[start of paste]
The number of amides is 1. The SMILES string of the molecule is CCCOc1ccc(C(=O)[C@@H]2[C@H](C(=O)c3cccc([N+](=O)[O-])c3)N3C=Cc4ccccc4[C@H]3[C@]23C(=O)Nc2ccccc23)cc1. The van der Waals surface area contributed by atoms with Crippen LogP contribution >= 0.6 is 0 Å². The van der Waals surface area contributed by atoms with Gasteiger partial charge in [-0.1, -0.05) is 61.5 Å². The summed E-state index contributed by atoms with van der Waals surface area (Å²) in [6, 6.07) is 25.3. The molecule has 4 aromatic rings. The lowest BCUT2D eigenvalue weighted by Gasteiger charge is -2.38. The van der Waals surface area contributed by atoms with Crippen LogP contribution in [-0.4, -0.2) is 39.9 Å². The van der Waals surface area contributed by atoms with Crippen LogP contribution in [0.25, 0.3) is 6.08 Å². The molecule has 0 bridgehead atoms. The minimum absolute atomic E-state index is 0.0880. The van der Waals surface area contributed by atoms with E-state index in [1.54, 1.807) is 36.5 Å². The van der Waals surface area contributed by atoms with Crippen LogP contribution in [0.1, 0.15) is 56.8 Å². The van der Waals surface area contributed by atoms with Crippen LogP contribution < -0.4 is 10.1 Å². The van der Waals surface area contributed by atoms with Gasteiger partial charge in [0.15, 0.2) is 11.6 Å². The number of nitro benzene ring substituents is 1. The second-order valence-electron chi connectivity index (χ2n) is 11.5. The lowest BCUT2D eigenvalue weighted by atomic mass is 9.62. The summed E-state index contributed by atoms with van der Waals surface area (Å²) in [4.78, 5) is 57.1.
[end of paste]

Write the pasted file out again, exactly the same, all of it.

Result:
The number of amides is 1. The SMILES string of the molecule is CCCOc1ccc(C(=O)[C@@H]2[C@H](C(=O)c3cccc([N+](=O)[O-])c3)N3C=Cc4ccccc4[C@H]3[C@]23C(=O)Nc2ccccc23)cc1. The van der Waals surface area contributed by atoms with Crippen LogP contribution >= 0.6 is 0 Å². The van der Waals surface area contributed by atoms with Gasteiger partial charge in [-0.1, -0.05) is 61.5 Å². The summed E-state index contributed by atoms with van der Waals surface area (Å²) in [6, 6.07) is 25.3. The molecule has 4 aromatic rings. The lowest BCUT2D eigenvalue weighted by Gasteiger charge is -2.38. The van der Waals surface area contributed by atoms with Crippen LogP contribution in [-0.4, -0.2) is 39.9 Å². The van der Waals surface area contributed by atoms with Crippen LogP contribution in [0.25, 0.3) is 6.08 Å². The molecule has 0 bridgehead atoms. The minimum absolute atomic E-state index is 0.0880. The van der Waals surface area contributed by atoms with E-state index in [1.54, 1.807) is 36.5 Å². The van der Waals surface area contributed by atoms with Crippen LogP contribution in [0.1, 0.15) is 56.8 Å². The van der Waals surface area contributed by atoms with Crippen LogP contribution < -0.4 is 10.1 Å². The van der Waals surface area contributed by atoms with Gasteiger partial charge in [0.15, 0.2) is 11.6 Å². The number of nitro benzene ring substituents is 1. The second-order valence-electron chi connectivity index (χ2n) is 11.5. The lowest BCUT2D eigenvalue weighted by atomic mass is 9.62. The summed E-state index contributed by atoms with van der Waals surface area (Å²) in [4.78, 5) is 57.1.